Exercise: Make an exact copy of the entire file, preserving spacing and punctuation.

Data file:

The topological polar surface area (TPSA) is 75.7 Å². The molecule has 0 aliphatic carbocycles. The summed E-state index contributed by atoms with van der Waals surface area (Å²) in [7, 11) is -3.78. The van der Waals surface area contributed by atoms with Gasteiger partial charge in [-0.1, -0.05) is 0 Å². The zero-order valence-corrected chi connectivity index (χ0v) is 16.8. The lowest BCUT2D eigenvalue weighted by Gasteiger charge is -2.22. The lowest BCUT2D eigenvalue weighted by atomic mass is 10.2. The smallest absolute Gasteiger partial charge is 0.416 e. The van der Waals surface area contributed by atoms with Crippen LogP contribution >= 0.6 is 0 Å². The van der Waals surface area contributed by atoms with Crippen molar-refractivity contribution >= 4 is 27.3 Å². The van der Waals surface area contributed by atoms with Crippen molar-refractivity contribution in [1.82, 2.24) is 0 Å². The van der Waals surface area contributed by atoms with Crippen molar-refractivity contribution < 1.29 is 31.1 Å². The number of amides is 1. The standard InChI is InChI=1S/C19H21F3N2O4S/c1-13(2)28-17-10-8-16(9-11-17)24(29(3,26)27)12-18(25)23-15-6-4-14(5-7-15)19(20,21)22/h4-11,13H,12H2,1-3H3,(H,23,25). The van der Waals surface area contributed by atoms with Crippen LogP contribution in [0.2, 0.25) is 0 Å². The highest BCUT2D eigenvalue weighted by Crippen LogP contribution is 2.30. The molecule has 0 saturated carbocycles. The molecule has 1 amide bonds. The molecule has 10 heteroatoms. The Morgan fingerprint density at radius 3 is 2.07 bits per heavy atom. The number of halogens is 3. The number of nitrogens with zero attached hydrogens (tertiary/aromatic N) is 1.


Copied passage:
The topological polar surface area (TPSA) is 75.7 Å². The molecule has 0 aliphatic carbocycles. The summed E-state index contributed by atoms with van der Waals surface area (Å²) in [7, 11) is -3.78. The van der Waals surface area contributed by atoms with Gasteiger partial charge in [-0.1, -0.05) is 0 Å². The zero-order valence-corrected chi connectivity index (χ0v) is 16.8. The lowest BCUT2D eigenvalue weighted by Gasteiger charge is -2.22. The lowest BCUT2D eigenvalue weighted by atomic mass is 10.2. The smallest absolute Gasteiger partial charge is 0.416 e. The van der Waals surface area contributed by atoms with Crippen LogP contribution >= 0.6 is 0 Å². The van der Waals surface area contributed by atoms with Crippen molar-refractivity contribution >= 4 is 27.3 Å². The van der Waals surface area contributed by atoms with Crippen molar-refractivity contribution in [1.82, 2.24) is 0 Å². The van der Waals surface area contributed by atoms with Crippen molar-refractivity contribution < 1.29 is 31.1 Å². The number of amides is 1. The standard InChI is InChI=1S/C19H21F3N2O4S/c1-13(2)28-17-10-8-16(9-11-17)24(29(3,26)27)12-18(25)23-15-6-4-14(5-7-15)19(20,21)22/h4-11,13H,12H2,1-3H3,(H,23,25). The van der Waals surface area contributed by atoms with Crippen LogP contribution in [0.2, 0.25) is 0 Å². The highest BCUT2D eigenvalue weighted by Crippen LogP contribution is 2.30. The molecule has 0 saturated carbocycles. The molecule has 1 amide bonds. The molecule has 10 heteroatoms. The Morgan fingerprint density at radius 3 is 2.07 bits per heavy atom. The number of halogens is 3. The number of nitrogens with zero attached hydrogens (tertiary/aromatic N) is 1.